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Puns Upon a Time
by Ilinka, Andrei and Calin Mihailescu

Twice upon a time there was a couple of twins. Their names were forgotten, but I discovered them scribbled on a blue stone in the river that runs backwards. Sylvie and Bernie, these were their names, something wrong with that? I think they were about ten years old.
     Bernie was a vagablond, Sylvie - a sister-twister who liked very much to turn her brother's mind around. She was happy all the time when she was not hapless. Sylvie had a guitar she did not play. Bernie played her guitar, so he did not have time to read his books. Instead, Sylvie was reading his books at night in her bed:

          1. under the thick cover sheet
          2. using a small light
          3. never setting the bed on fire

     One morning, Sylvie told Bernie:
     - I had a dream with cherries and whipped cream, would you like to borrow it?
     - To morrow it, you say? said Bernie, whose ears were so full of guitar sounds that there was little room left for words.
     - No, "borrow."
     - Ah, all right, I got it, I got it.
     - So? Do you want to borrow it?
     - And what can I do with it?
     - Eat it.
     - It it?
     - Bernie, you are becoming a deaf vagablond.
     - Very funny... no, seriously, what can I do with your dream? I can't eat it.
     - You can have my dream and eat it, too, you know.
     - No, I can't. If I do this you will lose your dream, and maybe your last night's sleep.
     - Com'on, have it. It's just cherries and whipped cream, is not a diamond.
     - OK, if you insist, give it to me, said Bernie who, after all, was a polite boy.
     Next day, Bernie woke up furious:
     - Your dream was the pits.
     - Why do you talk like that?
     - You ate all the cherries and the whipped cream. I had only the cherry pits.
     - I am sorry, said Sylvie.
     - Well, never mind, said Bernie. He picked the guitar and started playing:

               Never mind that your dream was pitful, pitiful,
               Never mind that your brother was silly, silliful

     And he kept on playing that song all day long, so Sylvie was so annoyed that she went to sleep without reading a word. She did not dream at all. Next morning, Bernie came to her and said:
     - I have a dream for you, sister-twister. Would you like a vagablond dream?
     - And what would that be? Sylvie asked.
     - Wa' wou' dat bee? It would be my gift to you: I don't lend you my dream, as you did. I give it to you.
     - Tell me the dream, said Sylvie, who by now was very curious to see what Bernie's dream was about. Trust me, I know how to dream.
     - In my dream there is a mirror. I look in it an can read magic books - and I looked back many times, but there was no such book in the room. And from those books I learned great things. But take care, sister-twister, the words in the mirror are magic, too. They are called puns, and they are puny. And you can never be too sure about what puns mean, but you can lose them easily.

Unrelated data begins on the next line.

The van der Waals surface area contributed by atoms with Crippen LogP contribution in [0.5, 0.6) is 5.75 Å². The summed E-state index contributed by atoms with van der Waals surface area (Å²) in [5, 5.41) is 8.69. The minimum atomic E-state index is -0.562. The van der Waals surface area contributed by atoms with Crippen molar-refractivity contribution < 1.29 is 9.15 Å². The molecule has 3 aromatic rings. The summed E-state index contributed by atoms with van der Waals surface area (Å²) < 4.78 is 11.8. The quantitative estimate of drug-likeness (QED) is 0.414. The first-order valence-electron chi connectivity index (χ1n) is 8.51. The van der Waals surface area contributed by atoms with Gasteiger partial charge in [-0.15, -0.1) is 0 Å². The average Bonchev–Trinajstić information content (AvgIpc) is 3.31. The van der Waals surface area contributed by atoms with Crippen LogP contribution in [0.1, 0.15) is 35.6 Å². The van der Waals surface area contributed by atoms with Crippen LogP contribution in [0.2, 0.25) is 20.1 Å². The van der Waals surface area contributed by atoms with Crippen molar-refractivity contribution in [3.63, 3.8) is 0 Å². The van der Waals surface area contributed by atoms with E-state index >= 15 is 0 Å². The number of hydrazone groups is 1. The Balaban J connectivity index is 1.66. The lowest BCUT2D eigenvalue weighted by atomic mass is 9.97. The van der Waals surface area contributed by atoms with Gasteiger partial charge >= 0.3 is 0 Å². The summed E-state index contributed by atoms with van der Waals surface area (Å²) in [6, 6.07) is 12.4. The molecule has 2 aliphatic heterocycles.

- Have you finished? said Sylvie with a yawn right in the middle of her face.
     - Yup, take the dream.
     Next morning, Sylvie knocked at Bernie's door very early and told him how happy she was with the gift from her twin brother.
     - What have you read in the mirror? Bernie asked.
     - Every-funny-punning-thing.
     - Like what?
     - I went to the mirror - it was a bit foggy, so I wiped it with my sleeve - and started reading. There were some Gothic letters there, and the mirror was sooo deep. The letters seemed to have tails, like the comets. One pun read: "Hurri-sugar-hurri-cane it is never on the vane." Then "Drag the dragon out of Prague riding backwards on the snag." And, "Dreams come in streams, none limps like the imps." "They flow-flow: ow, ow, ow!" And, "You can't take the gold out of the vagablonde, or the mystery out of sister-twistery."
     And many more things did Sylvie remember from the gift-dream, I would need a whole book (or mirror) to tell them all. In any case, she could hear voices coming from the dreamland and whispering to her all sorts of nice words (like "pun-pun-pun is on the run"). She would always play with words, and she knew that, this way, she would make many more friends than before.
     Bernie liked the story so much that he began to play the guitar. And for the first time in her life, Sylvie joined him singing:

                    Puns are fizzy, aren't cheesy,
                    Puns are fizzy, aren't cheesy,
                    Puns are fizzy, aren't cheesy,
                    Puns are fizzy, and so are we.


Theories of Fictionality in Contemporary Criticism (Theory/Culture)



Email: cmihails@julian.uwo.ca

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